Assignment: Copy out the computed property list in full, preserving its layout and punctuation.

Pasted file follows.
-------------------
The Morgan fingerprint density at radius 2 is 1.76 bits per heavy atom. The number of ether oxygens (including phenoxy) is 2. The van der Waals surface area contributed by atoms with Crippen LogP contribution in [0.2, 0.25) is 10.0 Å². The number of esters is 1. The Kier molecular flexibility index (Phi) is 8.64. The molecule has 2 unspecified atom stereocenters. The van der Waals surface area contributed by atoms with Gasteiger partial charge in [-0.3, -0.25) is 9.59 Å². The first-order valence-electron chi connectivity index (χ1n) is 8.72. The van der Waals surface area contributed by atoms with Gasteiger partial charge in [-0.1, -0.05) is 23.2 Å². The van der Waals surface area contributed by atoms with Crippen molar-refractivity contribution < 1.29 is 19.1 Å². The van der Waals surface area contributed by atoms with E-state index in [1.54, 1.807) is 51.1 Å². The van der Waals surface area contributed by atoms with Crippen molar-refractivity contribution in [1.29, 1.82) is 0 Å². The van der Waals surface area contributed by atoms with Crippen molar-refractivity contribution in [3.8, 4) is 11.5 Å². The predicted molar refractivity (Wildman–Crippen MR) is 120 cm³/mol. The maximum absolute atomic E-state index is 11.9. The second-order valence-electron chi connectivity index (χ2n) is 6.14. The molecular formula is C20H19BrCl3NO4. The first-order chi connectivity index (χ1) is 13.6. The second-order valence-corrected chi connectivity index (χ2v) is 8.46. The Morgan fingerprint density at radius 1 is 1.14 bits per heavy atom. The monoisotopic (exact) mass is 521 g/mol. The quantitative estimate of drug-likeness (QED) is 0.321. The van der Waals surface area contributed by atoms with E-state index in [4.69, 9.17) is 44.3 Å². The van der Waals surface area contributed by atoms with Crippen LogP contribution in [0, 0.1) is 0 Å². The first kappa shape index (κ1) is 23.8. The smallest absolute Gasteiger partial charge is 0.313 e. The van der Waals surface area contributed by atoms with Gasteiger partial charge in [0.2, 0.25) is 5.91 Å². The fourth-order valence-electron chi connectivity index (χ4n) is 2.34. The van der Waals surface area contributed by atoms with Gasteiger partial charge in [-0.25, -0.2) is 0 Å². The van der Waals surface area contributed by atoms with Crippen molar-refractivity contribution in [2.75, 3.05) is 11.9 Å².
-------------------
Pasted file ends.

The Morgan fingerprint density at radius 2 is 1.76 bits per heavy atom. The number of ether oxygens (including phenoxy) is 2. The van der Waals surface area contributed by atoms with Crippen LogP contribution in [0.2, 0.25) is 10.0 Å². The number of esters is 1. The Kier molecular flexibility index (Phi) is 8.64. The molecule has 2 unspecified atom stereocenters. The van der Waals surface area contributed by atoms with Gasteiger partial charge in [-0.3, -0.25) is 9.59 Å². The first-order valence-electron chi connectivity index (χ1n) is 8.72. The van der Waals surface area contributed by atoms with Gasteiger partial charge in [-0.1, -0.05) is 23.2 Å². The van der Waals surface area contributed by atoms with Crippen molar-refractivity contribution < 1.29 is 19.1 Å². The van der Waals surface area contributed by atoms with E-state index in [1.54, 1.807) is 51.1 Å². The van der Waals surface area contributed by atoms with Crippen molar-refractivity contribution in [1.29, 1.82) is 0 Å². The van der Waals surface area contributed by atoms with Crippen molar-refractivity contribution in [3.8, 4) is 11.5 Å². The predicted molar refractivity (Wildman–Crippen MR) is 120 cm³/mol. The maximum absolute atomic E-state index is 11.9. The second-order valence-electron chi connectivity index (χ2n) is 6.14. The molecular formula is C20H19BrCl3NO4. The first-order chi connectivity index (χ1) is 13.6. The second-order valence-corrected chi connectivity index (χ2v) is 8.46. The Morgan fingerprint density at radius 1 is 1.14 bits per heavy atom. The monoisotopic (exact) mass is 521 g/mol. The quantitative estimate of drug-likeness (QED) is 0.321. The van der Waals surface area contributed by atoms with E-state index in [4.69, 9.17) is 44.3 Å². The van der Waals surface area contributed by atoms with Crippen LogP contribution in [0, 0.1) is 0 Å². The first kappa shape index (κ1) is 23.8. The smallest absolute Gasteiger partial charge is 0.313 e. The van der Waals surface area contributed by atoms with Gasteiger partial charge in [0.2, 0.25) is 5.91 Å². The fourth-order valence-electron chi connectivity index (χ4n) is 2.34. The van der Waals surface area contributed by atoms with Gasteiger partial charge in [-0.25, -0.2) is 0 Å². The van der Waals surface area contributed by atoms with Crippen molar-refractivity contribution in [2.75, 3.05) is 11.9 Å².